ESPNcricinfo understands that the ICC has grown concerned by inflated rates of scoring and is considering taking action. A source has told us that several senior executives are struggling to come to terms with what modern batsmen are capable of and have therefore been reduced to committing the gravest cricket sin of all, namely asking those seated nearby, "Who's winning?"
A combination of modern bats, smaller playing areas, fielding restrictions and the influence of T20 has meant that it is not uncommon for sides to score at 10 an over for extended periods. Our source - a senior figure in the ICC, who unfortunately cannot be named because we missed his name at the start of the phone call and then felt too embarrassed to ask later on - told us that these incredibly quick scoring rates mean he now struggles to follow 50-over matches.
"Time was you knew where you were with a run chase. Four an over was pretty much standard, five an over was challenging, and then you waited for that moment when the required rate tipped above six. At that point, the commentators would say: 'They need more than a run a ball now,' and you'd know that the fielding side had basically won."
He believes that when sides are capable of scoring at eight, nine or 10 an over, it makes it impossible to tell what's going on.
"Look, I love fours and sixes as much as the next person. We've done a lot of research in the form of asking people whether they'd like to see more boundaries, and almost everyone says that they would. It's just that the maths becomes trickier the bigger the numbers get."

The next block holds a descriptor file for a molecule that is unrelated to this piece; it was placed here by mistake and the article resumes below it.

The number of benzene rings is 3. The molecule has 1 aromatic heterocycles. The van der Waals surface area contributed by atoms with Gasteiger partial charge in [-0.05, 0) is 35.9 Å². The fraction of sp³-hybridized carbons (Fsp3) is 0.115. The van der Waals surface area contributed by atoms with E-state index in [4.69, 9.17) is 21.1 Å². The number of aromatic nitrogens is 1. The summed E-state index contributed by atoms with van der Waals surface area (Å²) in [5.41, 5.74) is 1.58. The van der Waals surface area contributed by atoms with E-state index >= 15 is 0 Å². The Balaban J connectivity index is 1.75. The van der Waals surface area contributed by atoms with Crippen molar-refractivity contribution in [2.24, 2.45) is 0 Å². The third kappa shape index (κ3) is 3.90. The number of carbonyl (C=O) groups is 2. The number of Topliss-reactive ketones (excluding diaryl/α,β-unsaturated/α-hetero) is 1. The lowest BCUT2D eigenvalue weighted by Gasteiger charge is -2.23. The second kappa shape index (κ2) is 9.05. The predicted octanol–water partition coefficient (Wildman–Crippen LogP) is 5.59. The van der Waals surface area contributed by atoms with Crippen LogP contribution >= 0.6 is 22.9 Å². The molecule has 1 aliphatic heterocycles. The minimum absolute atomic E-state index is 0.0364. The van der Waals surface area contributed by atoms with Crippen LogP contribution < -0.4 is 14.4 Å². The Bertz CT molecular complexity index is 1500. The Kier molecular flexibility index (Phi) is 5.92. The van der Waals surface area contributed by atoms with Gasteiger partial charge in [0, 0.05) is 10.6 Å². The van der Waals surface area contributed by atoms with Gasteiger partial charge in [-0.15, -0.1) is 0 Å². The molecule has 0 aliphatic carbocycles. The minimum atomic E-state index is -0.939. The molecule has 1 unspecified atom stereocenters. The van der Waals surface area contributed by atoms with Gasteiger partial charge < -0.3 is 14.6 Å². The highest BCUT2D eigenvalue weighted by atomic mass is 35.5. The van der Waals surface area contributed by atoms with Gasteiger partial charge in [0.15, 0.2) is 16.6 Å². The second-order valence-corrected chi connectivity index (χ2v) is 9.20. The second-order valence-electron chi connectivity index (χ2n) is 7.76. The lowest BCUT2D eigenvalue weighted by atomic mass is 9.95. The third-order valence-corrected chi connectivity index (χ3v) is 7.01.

It is for this reason that a plan has been mooted to reduce the value of a run. "We don't want to see fewer sixes - that would be terrible. But what if a six were worth just three runs? Assuming we halved the value of all other run-scoring so that the relative value of 'maximums' remained the same, we could return to a situation where scoring at a run a ball was again a noteworthy achievement. Wouldn't that be great?"
Whether or not the ICC will act upon these proposals is currently unclear, but the advantages are obvious. In recent years it has become harder and harder for TV, print media and websites to gauge which innings are worthy of comment. A return to a situation where run-a-ball hundreds are somehow noteworthy would make life infinitely more straightforward.
The players too would stand to benefit. Batsmen would still be able to hit sixes with abandon, but being as the bowler would only concede three runs on each occasion, economy rates would not be quite so severely dented.
It seems a win-win situation. However, our source highlighted one possible stumbling block.
"The only downside would be half-runs. Twos, fours and sixes are fine, but under this scoring system, singles would become halves. We can't have batsmen being dismissed for three-and-a-half - that would be mental. Some say that we should do away with singles altogether, but my view is that we simply round up or down when the batsman is dismissed."
The idea will be discussed at the next meeting of the ICC's Cricket Committee along with a whole bunch of other moronic ideas.
Alex Bowden blogs at King Cricket